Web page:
Sustainability is here to stay, or we may not be

Scroll down
Written by
Koen De Munter

Quality and Environmental Officer at Zetes

Sustainability is here to stay, or we may not be

Sustainability is the word of the moment in many organisations but what does it look like in practice? Koen De Munter, Quality and Environmental Officer at Zetes – a Panasonic company specialising in supply chain technology and people identification solutions, explains his organisation’s continuing journey.

Spend time today in any organisation and it will not be long before you hear the word Sustainability. But talking about it and putting it into practice are two very different things. So, what can companies do to proactively become more sustainable?

For me, sustainability is more than a trend, it is a movement. It is the management and protection of the Earth and its natural resources to support present and future generations. But in business, most importantly, I think of it as the balance of society, economy, and environment in a holistic way. 

Over a decade ago, I started out as a Quality Officer at Zetes and over time my role has developed to incorporate both Environmental and Health & Safety responsibilities before the more recent extension to Corporate Social Responsibility and Sustainability. For me, it is a natural evolution of the role because each of these elements are important in achieving sustainability.

Many organisations believe they are starting from scratch when it comes to sustainability, but elements are usually already being carried out by organisations. For example, most already recycle their wastepaper and materials and do other things to mitigate their impact on the environment and enhance society. For the majority, it is a case of bringing these activities together, expanding upon them and addressing them as part of a holistic sustainable programme.

Extends beyond the four walls

One of the early lessons we learned at Zetes was that sustainability was not just linked to the activities of the business inside its four walls. It extends much further than that, up and down the supply chain and into the communities in which you operate.

Over the past two years, our sustainability journey has been a developing story. Working with Ecovadis, the sustainability rating service was an important step. Each year of evaluation at our Belgium operation has led to an increased sustainability rating and although there is still more to do, I’m proud to say that we have achieved the Gold Standard – placing us in the top 5% in our sector. We have now begun to replicate our approach in our Spanish and French operations. Our other European and African subsidiaries will start soon after.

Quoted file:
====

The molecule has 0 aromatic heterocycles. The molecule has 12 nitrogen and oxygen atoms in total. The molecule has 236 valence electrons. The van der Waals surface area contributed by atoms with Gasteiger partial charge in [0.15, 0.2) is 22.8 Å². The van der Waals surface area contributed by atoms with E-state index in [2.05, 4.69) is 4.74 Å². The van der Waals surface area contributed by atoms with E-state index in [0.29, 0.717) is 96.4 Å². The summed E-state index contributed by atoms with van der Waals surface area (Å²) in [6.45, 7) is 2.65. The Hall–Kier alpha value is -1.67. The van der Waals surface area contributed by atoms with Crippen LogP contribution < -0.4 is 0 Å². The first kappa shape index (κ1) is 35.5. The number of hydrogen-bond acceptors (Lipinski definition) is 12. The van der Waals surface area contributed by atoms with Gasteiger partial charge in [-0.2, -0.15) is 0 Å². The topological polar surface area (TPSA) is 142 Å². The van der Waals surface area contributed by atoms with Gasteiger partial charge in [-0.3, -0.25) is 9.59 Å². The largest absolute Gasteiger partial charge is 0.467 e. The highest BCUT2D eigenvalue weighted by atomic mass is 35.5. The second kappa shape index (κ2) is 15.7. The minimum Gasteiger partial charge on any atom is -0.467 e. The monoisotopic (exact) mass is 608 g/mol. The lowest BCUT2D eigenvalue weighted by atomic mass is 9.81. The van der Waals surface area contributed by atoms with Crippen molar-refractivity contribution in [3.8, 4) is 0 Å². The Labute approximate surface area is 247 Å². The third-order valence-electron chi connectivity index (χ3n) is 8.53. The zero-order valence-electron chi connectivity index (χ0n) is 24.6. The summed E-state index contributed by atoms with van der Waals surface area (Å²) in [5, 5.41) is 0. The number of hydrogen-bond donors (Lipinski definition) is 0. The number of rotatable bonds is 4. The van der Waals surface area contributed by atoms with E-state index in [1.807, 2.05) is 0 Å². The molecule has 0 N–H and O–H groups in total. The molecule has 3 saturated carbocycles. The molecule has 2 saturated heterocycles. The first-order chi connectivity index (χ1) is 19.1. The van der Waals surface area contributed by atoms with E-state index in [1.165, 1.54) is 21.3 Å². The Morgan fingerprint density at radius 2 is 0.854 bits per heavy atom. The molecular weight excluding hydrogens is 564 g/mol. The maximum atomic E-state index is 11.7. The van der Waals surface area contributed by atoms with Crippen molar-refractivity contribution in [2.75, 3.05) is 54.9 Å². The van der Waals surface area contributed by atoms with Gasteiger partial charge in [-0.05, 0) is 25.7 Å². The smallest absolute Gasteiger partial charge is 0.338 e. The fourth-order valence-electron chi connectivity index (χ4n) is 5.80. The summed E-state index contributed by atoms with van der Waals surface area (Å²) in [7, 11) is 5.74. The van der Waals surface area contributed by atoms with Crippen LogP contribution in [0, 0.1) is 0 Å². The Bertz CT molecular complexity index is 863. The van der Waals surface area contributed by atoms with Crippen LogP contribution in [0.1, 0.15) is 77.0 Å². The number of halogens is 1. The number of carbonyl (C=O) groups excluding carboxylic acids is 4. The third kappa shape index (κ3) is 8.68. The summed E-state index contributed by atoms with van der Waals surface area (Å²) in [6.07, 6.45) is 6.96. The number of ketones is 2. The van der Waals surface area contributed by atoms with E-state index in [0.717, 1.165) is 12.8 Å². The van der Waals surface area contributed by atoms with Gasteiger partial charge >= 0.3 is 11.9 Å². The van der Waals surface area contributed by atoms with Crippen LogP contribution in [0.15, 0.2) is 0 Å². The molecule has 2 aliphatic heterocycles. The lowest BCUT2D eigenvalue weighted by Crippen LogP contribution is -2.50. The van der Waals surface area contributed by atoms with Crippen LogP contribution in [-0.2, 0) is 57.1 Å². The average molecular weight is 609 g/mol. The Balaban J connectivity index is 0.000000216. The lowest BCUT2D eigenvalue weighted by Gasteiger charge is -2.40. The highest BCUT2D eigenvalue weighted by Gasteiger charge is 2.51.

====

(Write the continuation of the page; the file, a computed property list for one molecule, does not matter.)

The assessment looks at four main domains:

  • Labour and human rights.
  • Environmental efforts.
  • Ethical initiatives. For example, supplier codes of conduct and how you verify that.
  • Sustainable procurement.

Our approach

We first established corporate policies for each of these areas and then began to put improvements into action. For example, we installed solar panels and more efficient lighting on the roof. We changed the vegetation around our buildings to incorporate local native planting and introduced beehives to increase biodiversity.

For our staff, we did simple things such as improving the ergonomics of our desks and chairs and providing free fruit daily through to significant steps such as providing additional benefits beyond legal requirements. We have also strengthened our ties with the community. As a technology company dedicated to improving the supply chain, the opportunity to help Belgium food banks collect supplies was a logical area for community support.

Sustainability with flexibility

Of course, not every territory has the same sustainability priorities. In Belgium, we have a focus on reducing commuting impact on the environment, where in Africa clean water and enhancing education levels shall be a priority. For the latter, we have already set up a foundation in South Africa. The Sechaba Foundation was launched in 2021 and has been contributing towards societal development by promoting education, ICT training and development initiatives. To help meet these needs we have implemented a core sustainability programme with local flexibilities to adapt to meet local priorities.

Moving forward, we have four core elements to our sustainability approach:

  1. Reducing our organisation’s environmental impact.
  2. Sensitivity and respect for human rights.
  3. Integrity covering fair operating practices, information security and protection of personal information, as well as the provision of high-quality products and services.
  4. Partnership. Maintaining a responsible supply chain and collaborating with key stakeholders and the community to benefit society and the environment.

We still have a long way to go but I believe these are the essential building blocks for a Sustainable business.

To read more blogs